The finding suggests that Millennials are more willing than older adults to sacrifice the long-term financial benefits of car ownership to get into bigger or more luxurious vehicles that are typically more affordable through leasing.
According to Edmunds’ analysis of car registration data, leasing accounted for 28.9% of all new car purchases by Millennials (age 18-34) in 2015. The percentage exceeds the industry-wide lease penetration rate of 26.7%, and reflects a 46% increase in leasing by Millennials over the last five years. By comparison, the share of leasing among all car shoppers has increased 41.7% during that period.
Research by TransUnion refuted the claims that younger people are increasingly less inclined towards buying cars, rather it was found that the Millennial generation is the fastest-growing segment of auto loan consumers.
The credit reporting agency’s latest auto market report shows that Millennials represented 27% of total auto loan originations in 2014, up from 16% of total originations in 2009. Millennials’ total outstanding auto balances have increased 23% in the past year, the highest of any age group. Average opening loan balances for this generation grew 4.1% year over year, up from US$17,942 in 2013 to US$18,678 in 2014.
According to Experian, Millennials are taking out more auto loans than the generation before them did. It says auto loans made up 14% of all newly opened accounts for Millennials in the last half of 2014, compared with 1% of newly opened accounts for members of Generation X in the last half of 1998, when they were at a comparable age.
Technology. Technology is changing the global automotive landscape at a phenomenal pace, from driverless cars to unmanned digital dealerships. In particular, technology is enabling customers to have more control of the buying situation than ever before.
Consumers now want to have access to information which they can browse at their leisure. They are then seeking a personalized buying experience, where the supplier is able to use all the data gleaned from earlier online interactions to tailor the sale. Done well, this process encourages the buyer to bond with the dealer, the lender and the manufacturer, who can all use technology to push attractive new offers and resolve any queries quickly.
Technology has not only transformed the way lenders mitigate risks and how payments are managed, but has also aided consumers in both the decision making and application processes.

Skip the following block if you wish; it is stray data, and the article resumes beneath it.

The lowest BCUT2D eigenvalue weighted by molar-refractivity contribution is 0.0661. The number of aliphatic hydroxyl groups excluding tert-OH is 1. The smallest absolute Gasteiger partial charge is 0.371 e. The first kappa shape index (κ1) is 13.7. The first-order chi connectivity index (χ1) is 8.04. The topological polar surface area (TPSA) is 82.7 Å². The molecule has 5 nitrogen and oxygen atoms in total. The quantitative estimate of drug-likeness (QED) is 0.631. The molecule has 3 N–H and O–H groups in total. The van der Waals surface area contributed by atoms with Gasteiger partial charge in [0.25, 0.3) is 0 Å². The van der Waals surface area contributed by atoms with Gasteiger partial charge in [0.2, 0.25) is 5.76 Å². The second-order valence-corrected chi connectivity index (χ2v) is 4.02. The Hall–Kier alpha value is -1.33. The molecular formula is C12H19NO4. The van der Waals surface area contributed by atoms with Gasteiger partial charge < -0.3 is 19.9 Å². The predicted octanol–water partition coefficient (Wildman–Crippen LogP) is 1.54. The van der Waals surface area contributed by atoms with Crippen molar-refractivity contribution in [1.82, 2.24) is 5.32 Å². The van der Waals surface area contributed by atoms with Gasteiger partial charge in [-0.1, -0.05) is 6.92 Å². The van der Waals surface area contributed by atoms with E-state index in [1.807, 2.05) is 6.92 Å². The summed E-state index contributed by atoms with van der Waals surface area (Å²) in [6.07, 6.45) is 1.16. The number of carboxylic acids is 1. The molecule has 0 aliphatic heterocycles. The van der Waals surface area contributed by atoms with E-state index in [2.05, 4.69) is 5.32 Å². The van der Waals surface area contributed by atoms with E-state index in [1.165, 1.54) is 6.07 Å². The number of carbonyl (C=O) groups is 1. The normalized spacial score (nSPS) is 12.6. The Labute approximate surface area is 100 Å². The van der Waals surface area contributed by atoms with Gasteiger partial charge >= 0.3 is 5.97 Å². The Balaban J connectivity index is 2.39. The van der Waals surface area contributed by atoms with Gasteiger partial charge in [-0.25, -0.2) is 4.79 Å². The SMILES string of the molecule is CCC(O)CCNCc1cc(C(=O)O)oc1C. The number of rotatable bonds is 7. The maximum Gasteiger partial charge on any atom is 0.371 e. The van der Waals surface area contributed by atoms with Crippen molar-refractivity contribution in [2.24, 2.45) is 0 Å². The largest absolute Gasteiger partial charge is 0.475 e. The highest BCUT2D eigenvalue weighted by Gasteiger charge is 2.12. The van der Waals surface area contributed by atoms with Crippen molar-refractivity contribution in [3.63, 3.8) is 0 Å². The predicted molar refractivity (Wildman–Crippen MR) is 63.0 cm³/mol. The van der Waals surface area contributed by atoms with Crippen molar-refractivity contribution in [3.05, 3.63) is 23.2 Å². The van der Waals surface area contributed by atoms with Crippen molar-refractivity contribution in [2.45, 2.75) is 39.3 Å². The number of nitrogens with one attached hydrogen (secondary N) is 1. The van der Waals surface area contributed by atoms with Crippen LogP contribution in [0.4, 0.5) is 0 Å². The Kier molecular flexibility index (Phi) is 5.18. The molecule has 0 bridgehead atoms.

With a single click on an online platform, customers can obtain price quotes, lease quotes, trade-in values, loan pay-off information and financing options.
Increasingly, online finance platforms are linking to credit checking agencies such as Equifax, facilitating a method of obtaining finance pre-approval which ensures that would-be buyers avoid applying with lenders who are unlikely to approve their application and therefore safeguard their credit ratings.
With this process, credit agencies perform a “soft search” of the potential buyer’s credit. This gives shoppers an idea of what they qualify for, all the better to narrow their search and helpthem find a vehicle.
Enabling consumers to check their potential suitability for a particular finance product before a full credit check is carried out, the soft search is now heavily used by brokers and finance comparison websites in both the US and UK markets. It works by retrieving information from several sources such as the electoral roll and then matches this against a broker’s panel of lenders and the criteria that applies to each of these.
By doing this, the soft search enables brokers to determine the most suitable lender and the likelihood of an acceptance. Crucially, it is not visible to other lenders who carry out a soft search or full credit check, and will show as a quotation search, so will not impact on any future credit scoring processes.
For dealers, this has important implications. The ability of customers to now qualify for ballpark credit in advance – in particular buyers who fall into marginal categories and may have challenging credit to work with – means drastic cuts in time spent trying to qualify them.